Jewish organizations struggle with an age-old question: how to advocate an agenda and at the same time remain true to your values. Many times the issues are not clear; the lines not black and white. At times there are gains, but the question is, are they worth the losses?
This is the primary issue the community has been debating concerning the Olive Tree Initiative at UCI. Hoping to create a bridge of understanding that will diffuse tensions, it brings Jewish and Muslim students together for dialogue, speakers and trips to Israel. There has been a lot of misinformation. We need to get our facts straight. Olive Tree is a project organized by Muslim, Jewish and Christian students at UCI. This was not a Jewish Federation & Family Services project, nor was it funded by JFFS. The Federation, through the Rose Project, a Federation effort on campus supported by local philanthropists, underwrote the cost of a few students who went on trips to Israel. Supporters claim that Muslim students who participated returned with a more moderate view of Israel, its policies and a recognition of Israel’s right to exist. Some Jewish students who went on the trips claim they saw firsthand the false propaganda being spread about Israel and it empowered them to be stronger Israeli advocates.
In the spirit of full disclosure, I must admit that I had always been skeptical of this project and the Jewish community’s support of it. I do feel that there has been progress at UCI to mitigate the influence of radical Arab groups. I do not believe that it’s dangerous for Jewish students at UCI. Jewish life is flourishing on campus because of the efforts of Chabad and Hillel.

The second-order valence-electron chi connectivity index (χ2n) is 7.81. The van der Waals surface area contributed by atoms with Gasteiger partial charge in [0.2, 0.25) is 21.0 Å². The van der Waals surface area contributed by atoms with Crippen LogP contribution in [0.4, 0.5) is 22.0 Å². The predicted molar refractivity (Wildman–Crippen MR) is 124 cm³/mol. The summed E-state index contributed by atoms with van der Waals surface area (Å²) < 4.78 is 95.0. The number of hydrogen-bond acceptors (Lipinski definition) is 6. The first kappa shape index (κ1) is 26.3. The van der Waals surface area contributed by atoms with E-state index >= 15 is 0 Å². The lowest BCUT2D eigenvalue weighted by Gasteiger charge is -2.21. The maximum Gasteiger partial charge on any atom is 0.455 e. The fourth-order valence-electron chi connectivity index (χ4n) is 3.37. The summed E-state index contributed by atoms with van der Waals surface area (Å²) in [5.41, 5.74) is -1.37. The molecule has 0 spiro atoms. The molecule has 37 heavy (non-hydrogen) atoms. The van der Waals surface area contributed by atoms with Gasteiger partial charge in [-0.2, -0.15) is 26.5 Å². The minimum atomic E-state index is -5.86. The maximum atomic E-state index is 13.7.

What’s the problem with OTI? Some of the Palestinian speakers on the trips are linked to groups like the International Solidarity Movement. While claiming to be peaceful, ISM has a radical agenda of boycotting Israel, and its leaders have endorsed violence against Israel. It is known to be supported by Hamas and Saudi Arabia. The question is, are we in the Jewish community, even indirectly giving credibility to this radical group and exposing Jewish students to its leaders, many of whom hide their true intentions in their suave presentations? This may give them credibility and entrée into UCI.
Both sides of the debate have crossed the lines of civility. Critics of the Federation should have first attempted to raise this specific issue privately before going public. To call for a termination of funding to Hillel and Federation before doing so was wrong. Federation and Hillel responded to the criticism like many organizations do, by circling the wagons. The response was overly harsh.
What needs to be done? First the Federation and Hillel owe an apology to Deirdre Sterling for their strident response. She needs to do the same for going public first, before trying to resolve this specific issue privately and asking for a boycott of funding. All sides need to realize that they share a commitment to Israel and the Jewish people. We need to stop demonizing each other and build on this common commitment. We need to disagree in a civil fashion befitting Jews who understand the concept of Lashon Hara.
Then we need to consider the real questions that we as a community need to explore. Do we want to be part of this project at UCI? Can OTI be moderated and not include speakers with radical agendas against Israel. OTI, while in my mind misguided, was an effort to build bridges of understanding to Muslim students. In that area it had some success. Still the questions that have been raised are valid and need proper examination.
Orange County has been blessed with a remarkable spirit of community. We have historically been free of the petty politics and divisions that plague many Jewish communities. This has been achieved because community leaders have strived for inclusiveness, tolerance and sensitivity to the views of others. OTI is a real issue that must be debated, but we must do so in a fashion that reflects the values we treasure as a community.